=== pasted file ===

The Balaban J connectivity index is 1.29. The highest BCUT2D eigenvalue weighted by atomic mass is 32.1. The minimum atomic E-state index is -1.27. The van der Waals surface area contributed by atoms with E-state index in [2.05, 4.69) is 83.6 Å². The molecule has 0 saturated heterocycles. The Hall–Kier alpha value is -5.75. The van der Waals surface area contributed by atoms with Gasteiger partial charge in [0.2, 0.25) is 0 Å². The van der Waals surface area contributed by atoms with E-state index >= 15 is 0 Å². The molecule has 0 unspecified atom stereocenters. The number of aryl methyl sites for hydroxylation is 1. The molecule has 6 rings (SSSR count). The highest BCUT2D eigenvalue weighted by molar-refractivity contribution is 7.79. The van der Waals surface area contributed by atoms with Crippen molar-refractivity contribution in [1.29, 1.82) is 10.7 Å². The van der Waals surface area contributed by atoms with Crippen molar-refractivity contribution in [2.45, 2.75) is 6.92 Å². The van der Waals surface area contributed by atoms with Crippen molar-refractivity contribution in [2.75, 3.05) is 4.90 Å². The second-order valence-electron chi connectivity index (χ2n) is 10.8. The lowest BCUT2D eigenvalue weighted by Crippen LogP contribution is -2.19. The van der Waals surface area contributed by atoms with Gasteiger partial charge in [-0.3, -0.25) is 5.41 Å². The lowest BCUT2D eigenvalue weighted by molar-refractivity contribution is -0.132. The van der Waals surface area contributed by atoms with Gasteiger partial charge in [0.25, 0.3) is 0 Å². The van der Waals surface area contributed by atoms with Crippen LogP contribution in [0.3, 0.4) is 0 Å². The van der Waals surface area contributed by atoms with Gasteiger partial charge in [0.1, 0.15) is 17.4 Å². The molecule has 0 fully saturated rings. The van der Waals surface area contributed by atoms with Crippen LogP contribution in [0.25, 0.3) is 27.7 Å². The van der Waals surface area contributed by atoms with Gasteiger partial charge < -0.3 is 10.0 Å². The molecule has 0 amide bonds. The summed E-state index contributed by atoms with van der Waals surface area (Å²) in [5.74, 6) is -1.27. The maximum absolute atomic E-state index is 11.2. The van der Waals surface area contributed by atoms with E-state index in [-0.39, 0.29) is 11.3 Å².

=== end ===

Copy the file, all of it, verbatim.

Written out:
The Balaban J connectivity index is 1.29. The highest BCUT2D eigenvalue weighted by atomic mass is 32.1. The minimum atomic E-state index is -1.27. The van der Waals surface area contributed by atoms with E-state index in [2.05, 4.69) is 83.6 Å². The molecule has 0 saturated heterocycles. The Hall–Kier alpha value is -5.75. The van der Waals surface area contributed by atoms with Gasteiger partial charge in [0.2, 0.25) is 0 Å². The van der Waals surface area contributed by atoms with E-state index >= 15 is 0 Å². The molecule has 0 unspecified atom stereocenters. The number of aryl methyl sites for hydroxylation is 1. The molecule has 6 rings (SSSR count). The highest BCUT2D eigenvalue weighted by molar-refractivity contribution is 7.79. The van der Waals surface area contributed by atoms with Crippen molar-refractivity contribution in [1.29, 1.82) is 10.7 Å². The van der Waals surface area contributed by atoms with Crippen molar-refractivity contribution in [2.45, 2.75) is 6.92 Å². The van der Waals surface area contributed by atoms with Crippen molar-refractivity contribution in [2.75, 3.05) is 4.90 Å². The second-order valence-electron chi connectivity index (χ2n) is 10.8. The lowest BCUT2D eigenvalue weighted by Crippen LogP contribution is -2.19. The van der Waals surface area contributed by atoms with Gasteiger partial charge in [-0.3, -0.25) is 5.41 Å². The lowest BCUT2D eigenvalue weighted by molar-refractivity contribution is -0.132. The van der Waals surface area contributed by atoms with Gasteiger partial charge in [0.25, 0.3) is 0 Å². The van der Waals surface area contributed by atoms with Crippen LogP contribution in [0.3, 0.4) is 0 Å². The van der Waals surface area contributed by atoms with Gasteiger partial charge in [0.1, 0.15) is 17.4 Å². The molecule has 0 fully saturated rings. The van der Waals surface area contributed by atoms with Crippen LogP contribution in [0.25, 0.3) is 27.7 Å². The van der Waals surface area contributed by atoms with Gasteiger partial charge < -0.3 is 10.0 Å². The molecule has 0 amide bonds. The summed E-state index contributed by atoms with van der Waals surface area (Å²) in [5.74, 6) is -1.27. The maximum absolute atomic E-state index is 11.2. The van der Waals surface area contributed by atoms with E-state index in [-0.39, 0.29) is 11.3 Å².